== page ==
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Deltapooh
01 Sep 03, 14:50
For the past few months, I've been trying to add new images to ATF. However, no matter what I do, I can't turn off that dang blending mode when I rotate an image.

What settings did ProSim use in Paintshop Pro or MS Paint to prevent blending of pixels with the background?

kbluck
02 Sep 03, 13:10
I've had good luck with Photoshop.

No matter what you do, slightly rotated images are going to get "fuzzy". It's a simple consequence of pixels being square and the images not having a lot of pixels in the first place.

I personally have settled on 15 degree increments. First I rotate two images the hard way while touching up the fuzz manually, producing 0, 15, 30. Then I rotate all three of them 45 to generate 45, 60, 75. 45 generates relatively little fuzz. I can then rotate all six 90, 180, and 270 to produce the remaining 18. Multiples of 90 degrees shouldn't cause distortion at all.

Try using as few colors as possible. If you can get by with 16 colors, there won't be any "subtle" variations, so if pixels get blended, it will at least be obvious, so you can fix it. You might also try working in a format that supports transparency, like GIF, and then converting back to BMP and "bucketing" the transparent color back to the appropriate hue when you're done.

--- Kevin

Deltapooh
02 Sep 03, 19:28
I've had good luck with Photoshop.

No matter what you do, slightly rotated images are going to get "fuzzy". It's a simple consequence of pixels being square and the images not having a lot of pixels in the first place.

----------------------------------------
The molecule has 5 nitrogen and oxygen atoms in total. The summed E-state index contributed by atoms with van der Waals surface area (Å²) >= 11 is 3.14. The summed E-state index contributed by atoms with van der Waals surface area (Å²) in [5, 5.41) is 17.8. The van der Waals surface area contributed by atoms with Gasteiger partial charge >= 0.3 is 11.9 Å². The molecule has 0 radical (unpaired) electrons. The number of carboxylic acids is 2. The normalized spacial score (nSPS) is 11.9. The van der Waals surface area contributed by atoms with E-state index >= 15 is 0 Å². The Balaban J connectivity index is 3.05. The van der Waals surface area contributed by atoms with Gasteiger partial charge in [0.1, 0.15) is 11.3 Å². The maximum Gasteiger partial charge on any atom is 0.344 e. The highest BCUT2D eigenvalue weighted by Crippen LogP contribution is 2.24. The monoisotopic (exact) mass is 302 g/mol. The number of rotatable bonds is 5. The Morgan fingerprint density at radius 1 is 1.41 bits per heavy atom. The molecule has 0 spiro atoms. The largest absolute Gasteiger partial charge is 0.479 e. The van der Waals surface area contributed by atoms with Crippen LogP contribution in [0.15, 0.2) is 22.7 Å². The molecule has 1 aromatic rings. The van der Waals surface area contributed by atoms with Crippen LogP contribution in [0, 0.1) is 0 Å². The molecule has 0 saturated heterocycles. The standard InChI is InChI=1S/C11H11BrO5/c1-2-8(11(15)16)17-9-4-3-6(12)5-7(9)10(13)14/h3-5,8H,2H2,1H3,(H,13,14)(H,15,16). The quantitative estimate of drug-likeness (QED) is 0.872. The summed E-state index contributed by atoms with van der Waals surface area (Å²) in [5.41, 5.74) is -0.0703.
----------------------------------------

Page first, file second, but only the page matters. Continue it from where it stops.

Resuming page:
I personally have settled on 15 degree increments. First I rotate two images the hard way while touching up the fuzz manually, producing 0, 15, 30. Then I rotate all three of them 45 to generate 45, 60, 75. 45 generates relatively little fuzz. I can then rotate all six 90, 180, and 270 to produce the remaining 18. Multiples of 90 degrees shouldn't cause distortion at all.

Try using as few colors as possible. If you can get by with 16 colors, there won't be any "subtle" variations, so if pixels get blended, it will at least be obvious, so you can fix it. You might also try working in a format that supports transparency, like GIF, and then converting back to BMP and "bucketing" the transparent color back to the appropriate hue when you're done.

--- Kevin

I have Adobe Photoshop 6. My version of Paintshop Pro is real old, but I was going to try to install it on my system to see if that would help.

Thanks for the advice. I'll give that a try. (It is somewhat comforting to realize I'm not the only struggling with image editing.)

kbluck
08 Sep 03, 13:10
I've settled on a new technique that works pretty well.

The answer is: don't do your drawing on a pink background. Use a white background instead. Now, when you do your rotation, let it dither the edge pixels all it wants, which actually makes the image look nicer and less "jagged", but the white background won't add any objectionable pink tint to the edge pixels.

Once you're finished, bucket the white background to the correct pink hue, and there you go.

The only problem will appear if you use white on the edge of your drawings. Luckily, military units don't have a whole lot of white in them. I suggest using a very, very light gray for your white objects instead if this is a problem so your bucket operation won't include it.

--- Kevin

Pat Proctor
08 Sep 03, 23:19
To answer your original question, DP, we have a small application that automatically creates the tiles to specifications input (number of rows, columns, and rotation angle).

Unfortunately, we do not have the rights to the software OR the code, so we can neither share it outside of ProSIM Company, nor reproduce the program ourselves.

Of course, if you were to become a ProSIM developer... :p

Deltapooh
09 Sep 03, 10:04
One day I just might ask for a job. :D

Kbluck, I'll try it your way. See what happens.

kbluck
09 Sep 03, 13:57
If you find the dithered border with the white background to be displeasingly light (it looks good in some situations, bad in others), you can try different background colors besides white. Gray, green or brown, for example. Even black, which produces a nicely defined edge in some cases. The point is to find a color that blends nicely with the surroundings, and isn't jarring like the "pink border".

Just watch out for color collisions with your actual object image when you bucket back to pink.

--- Kevin